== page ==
Six members of the group, some with severe disabilities, were arrested when they refused to leave Perry’s office when it closed at 5 p.m. The others were issued summonses when they refused the leave the Capitol when it closed five hours later.
Reporters from The Associated Press, the Fort Worth Star-Telegram, the San Antonio Express-News and several television stations were told by police they had to leave the building under threat of arrest and were not allowed to witness the late proceedings.
The demonstrators who were arrested said it was worth it to promote their cause.
“It beats dying in a nursing home,” Danny Saenz, one of the activists who is stricken with cerebral palsy, said before state police troopers put him on a bus to take him away.
All were charged with misdemeanor criminal trespassing, which carries fines of up to $2,000 and 180 days in jail.
At 9:55 p.m., police brought Travis County Justice of the Peace Herb Evans to meet with the protesters who remained outside Perry’s offices on the second floor. He read them their rights, told them he respected their civil disobedience and warned them of the consequences of their arrests. He would not speak to the media.
State police then made reporters leave.
The protesters had an attorney, Malcolm Greenstein, on hand. He remained with them after reporters left.
The protesters who were in the Capitol at night were issued summonses for criminal trespass on the spot and allowed to leave. They were given dates to appear in court over the next two months.
“Everybody felt very committed. It’s not fun and games, it’s our lives. These cuts are immoral,” said Bob Kafka, an organizer for ADAPT. He said the group would continue to have a daily presence at the Capitol.
Wow. That’s uncanny. When Vertuno writes something, it stays written.
I mean the scene last night was almost identical in the way it played out, with Kafka, Greenstein and Evans playing the exact same roles a dozen years later, and me filling in for Vertuno and the other reporters. For better or worse, and not realizing at the time that this was more in the nature of a Broadway revival than wholly original premiere, I reacted with perhaps a smidgen too much outrage when they threatened to arrest me.
State cop: Sir, who are you with?
Me: I’m with the Statesman.
State cop: You need to leave or are you going to be subject to criminal trespass as well. You heard the speech earlier (from Evans).
Me: As a reporter …
State cop: As anybody. Are you going to turn yourself in for criminal trespass?
Me: It seems like an event I should be able to cover.
State cop: You need to leave. You need to leave. You need to leave.
Me: As a reporter …
State cop: You need to leave. YOU NEED TO LEAVE.
On my way out, I attempted to approach Evans.
“I’ll tell you anything you want but I do not want to see my name in the paper,” Evans said.
At that point my escorts were determined that I leave the building, but I was perplexed about Evans’ comment.
He was cast, once again, as the good guy in this production, arriving at the scene in his black robe, and respectfully explaining to the protestors that the police had no interest in arresting them, and the sheriff no interest in jailing them. But, he explained that they could still be charged with criminal trespass and appear before a judge if that was their desire, and that he and his clerk were there to facilitate that process by issuing summonses that would allow them to go home without being booked and jailed last night and then appear in court in July.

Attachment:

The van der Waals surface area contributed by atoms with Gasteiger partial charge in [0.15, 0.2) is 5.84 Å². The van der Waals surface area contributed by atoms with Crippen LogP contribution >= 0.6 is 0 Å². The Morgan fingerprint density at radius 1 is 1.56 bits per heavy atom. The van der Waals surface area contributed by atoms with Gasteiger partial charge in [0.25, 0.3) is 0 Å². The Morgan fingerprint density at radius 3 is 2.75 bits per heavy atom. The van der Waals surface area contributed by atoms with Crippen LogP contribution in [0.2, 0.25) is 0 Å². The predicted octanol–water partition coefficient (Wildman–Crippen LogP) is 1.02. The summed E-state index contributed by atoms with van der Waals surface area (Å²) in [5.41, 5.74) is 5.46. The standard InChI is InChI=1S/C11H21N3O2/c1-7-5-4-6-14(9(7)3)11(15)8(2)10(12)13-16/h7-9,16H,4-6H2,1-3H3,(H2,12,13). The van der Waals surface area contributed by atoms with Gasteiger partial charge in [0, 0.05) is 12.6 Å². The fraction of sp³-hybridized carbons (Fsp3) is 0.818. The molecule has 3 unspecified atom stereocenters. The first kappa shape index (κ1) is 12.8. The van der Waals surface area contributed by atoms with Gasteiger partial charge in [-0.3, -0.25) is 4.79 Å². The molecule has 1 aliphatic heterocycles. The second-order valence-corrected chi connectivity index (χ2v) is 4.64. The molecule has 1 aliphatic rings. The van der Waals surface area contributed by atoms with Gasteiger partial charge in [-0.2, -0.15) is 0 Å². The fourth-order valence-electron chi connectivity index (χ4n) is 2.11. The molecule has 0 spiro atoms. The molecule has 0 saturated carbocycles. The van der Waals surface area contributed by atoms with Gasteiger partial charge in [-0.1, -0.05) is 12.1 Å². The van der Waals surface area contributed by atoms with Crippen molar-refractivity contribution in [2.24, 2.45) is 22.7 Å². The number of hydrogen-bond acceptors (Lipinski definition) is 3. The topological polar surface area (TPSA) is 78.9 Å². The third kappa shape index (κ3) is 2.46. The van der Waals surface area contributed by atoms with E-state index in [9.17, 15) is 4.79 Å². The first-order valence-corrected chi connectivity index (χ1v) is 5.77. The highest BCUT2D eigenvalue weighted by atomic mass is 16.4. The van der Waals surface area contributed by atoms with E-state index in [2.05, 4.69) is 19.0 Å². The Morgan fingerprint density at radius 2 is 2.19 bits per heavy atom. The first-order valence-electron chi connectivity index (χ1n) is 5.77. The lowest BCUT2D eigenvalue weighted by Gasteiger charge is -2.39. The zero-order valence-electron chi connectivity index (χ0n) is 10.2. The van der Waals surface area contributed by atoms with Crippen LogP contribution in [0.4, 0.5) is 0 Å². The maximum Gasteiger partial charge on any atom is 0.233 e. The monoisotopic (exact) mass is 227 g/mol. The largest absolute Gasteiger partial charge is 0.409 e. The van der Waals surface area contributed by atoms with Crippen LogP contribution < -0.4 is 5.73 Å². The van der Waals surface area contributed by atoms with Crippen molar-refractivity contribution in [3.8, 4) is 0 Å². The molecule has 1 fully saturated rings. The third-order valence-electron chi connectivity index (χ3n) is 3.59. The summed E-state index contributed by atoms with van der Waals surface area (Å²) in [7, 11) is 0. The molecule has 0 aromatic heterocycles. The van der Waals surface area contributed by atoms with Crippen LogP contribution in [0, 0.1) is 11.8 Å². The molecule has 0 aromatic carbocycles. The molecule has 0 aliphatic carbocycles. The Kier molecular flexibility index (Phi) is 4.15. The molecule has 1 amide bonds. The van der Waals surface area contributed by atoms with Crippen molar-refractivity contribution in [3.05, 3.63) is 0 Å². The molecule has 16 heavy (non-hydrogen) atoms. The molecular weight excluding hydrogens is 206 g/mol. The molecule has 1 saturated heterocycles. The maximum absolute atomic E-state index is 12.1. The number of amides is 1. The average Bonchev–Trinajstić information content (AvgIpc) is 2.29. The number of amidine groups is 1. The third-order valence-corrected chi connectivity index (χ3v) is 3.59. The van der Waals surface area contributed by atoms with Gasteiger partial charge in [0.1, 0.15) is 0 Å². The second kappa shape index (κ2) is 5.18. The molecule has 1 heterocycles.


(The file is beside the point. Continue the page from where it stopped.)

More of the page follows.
Win-win civil disobedience.
“Rather than carting us off to jail, which for them would have been very difficult, either needing accessible vehicles or trailing us all the way to the courthouse, and then going to jail, they gave us the option of a summons and the promise to appear on July 7 at 10 a.m.,” said Kafka outside the Capitol after his paperwork had been quickly processed.
Or, as Malcolm Greenstein, reprising his role as Malcolm Greenstein, explained, “they were charged with criminal trespass and they received a field release citation. You get a ticket to show up for court and when they show at JP, they will do paper work and be booked in and booked out at the booking desk. It is in lieu of going to jail now.”
“Travis County has adopted this field release program, instead of getting arrested, you show up at a certain time, you go into the bond office, then you get fingerprinted and photographed and released. Then it goes into the system like all other criminal cases. It’s a Class B misdemeanor. What could happen is up to six months in jail and up to a $2,000 fine,” Greenstein explained.
But that seems very unlikely.
Outside the Capitol afterwards, it was a beautiful night, breezy and perfectly temperate.
The disability advocates felt good about how they had spent their day.
A few had slices of pizza, now cold. Dominos had delivered ten pizzas to their blockade a few hours earlier.
But the police would not let the nine protestors ensconced inside the Reception Room eat in that elegant space. (That’s apparently general rule and not specific to people engaged in a sit-in.) If they left the room they were relinquishing their occupation. And the protestors outside the Reception Room refused to have any pizza as long as their inside brothers and sisters were unable to eat.
As everyone disappeared into the night, I rounded the corner at the Capitol on the way to my car and encountered another unlikely scene.
It’s Austin Flow Jam. You know, poi, hooping, acro-yoga, fan-spinning, juggling. Like that.
Every Tuesday night, outside your Capitol.
Here is Kira Bolin, your Flow Jam hostess.
Meanwhile, and it may seem incredibly petty bringing this up in the context of what you just read, but when I took a mid-afternoon break from minding the blockade to get something at the Capitol cafeteria, I ordered my usual BLT.
Only then did I read the sign that was staring at me.
Our toaster is currently being repaired?
Really? The only toaster in the Texas State Capitol cafeteria is being repaired?
I didn’t think toasters got repaired. I thought you just got a new one.
And, we will see you on Monday? That’s half the remaining time in the session away.
Well, Ok, fine.
Life goes on.
But have you ever had a BLT with the bread untoasted?
I never had and I never will again. It was horrible, virtually inedible.
Everything was identical to the usual Texas State Capitol BLT, which I love, except for the bread not being toasted, and it made all the difference.